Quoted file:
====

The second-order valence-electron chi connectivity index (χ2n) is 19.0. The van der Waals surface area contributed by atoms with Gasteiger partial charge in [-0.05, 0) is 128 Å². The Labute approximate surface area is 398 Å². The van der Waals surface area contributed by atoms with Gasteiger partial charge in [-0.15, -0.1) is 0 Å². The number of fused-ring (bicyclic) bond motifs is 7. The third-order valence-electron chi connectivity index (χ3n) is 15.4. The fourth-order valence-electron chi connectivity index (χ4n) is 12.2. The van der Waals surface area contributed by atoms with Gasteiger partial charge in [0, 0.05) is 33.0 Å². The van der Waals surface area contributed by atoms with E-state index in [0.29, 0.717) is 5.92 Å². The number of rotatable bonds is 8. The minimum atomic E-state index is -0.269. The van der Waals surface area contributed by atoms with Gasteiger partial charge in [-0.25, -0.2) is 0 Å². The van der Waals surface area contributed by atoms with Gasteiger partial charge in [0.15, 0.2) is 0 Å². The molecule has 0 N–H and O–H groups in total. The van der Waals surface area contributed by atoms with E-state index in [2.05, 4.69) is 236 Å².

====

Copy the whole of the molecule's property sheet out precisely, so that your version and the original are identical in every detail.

The second-order valence-electron chi connectivity index (χ2n) is 19.0. The van der Waals surface area contributed by atoms with Gasteiger partial charge in [-0.05, 0) is 128 Å². The Labute approximate surface area is 398 Å². The van der Waals surface area contributed by atoms with Gasteiger partial charge in [-0.15, -0.1) is 0 Å². The number of fused-ring (bicyclic) bond motifs is 7. The third-order valence-electron chi connectivity index (χ3n) is 15.4. The fourth-order valence-electron chi connectivity index (χ4n) is 12.2. The van der Waals surface area contributed by atoms with Gasteiger partial charge in [0, 0.05) is 33.0 Å². The van der Waals surface area contributed by atoms with E-state index in [0.29, 0.717) is 5.92 Å². The number of rotatable bonds is 8. The minimum atomic E-state index is -0.269. The van der Waals surface area contributed by atoms with Gasteiger partial charge in [-0.25, -0.2) is 0 Å². The van der Waals surface area contributed by atoms with Gasteiger partial charge in [0.15, 0.2) is 0 Å². The molecule has 0 N–H and O–H groups in total. The van der Waals surface area contributed by atoms with E-state index in [2.05, 4.69) is 236 Å².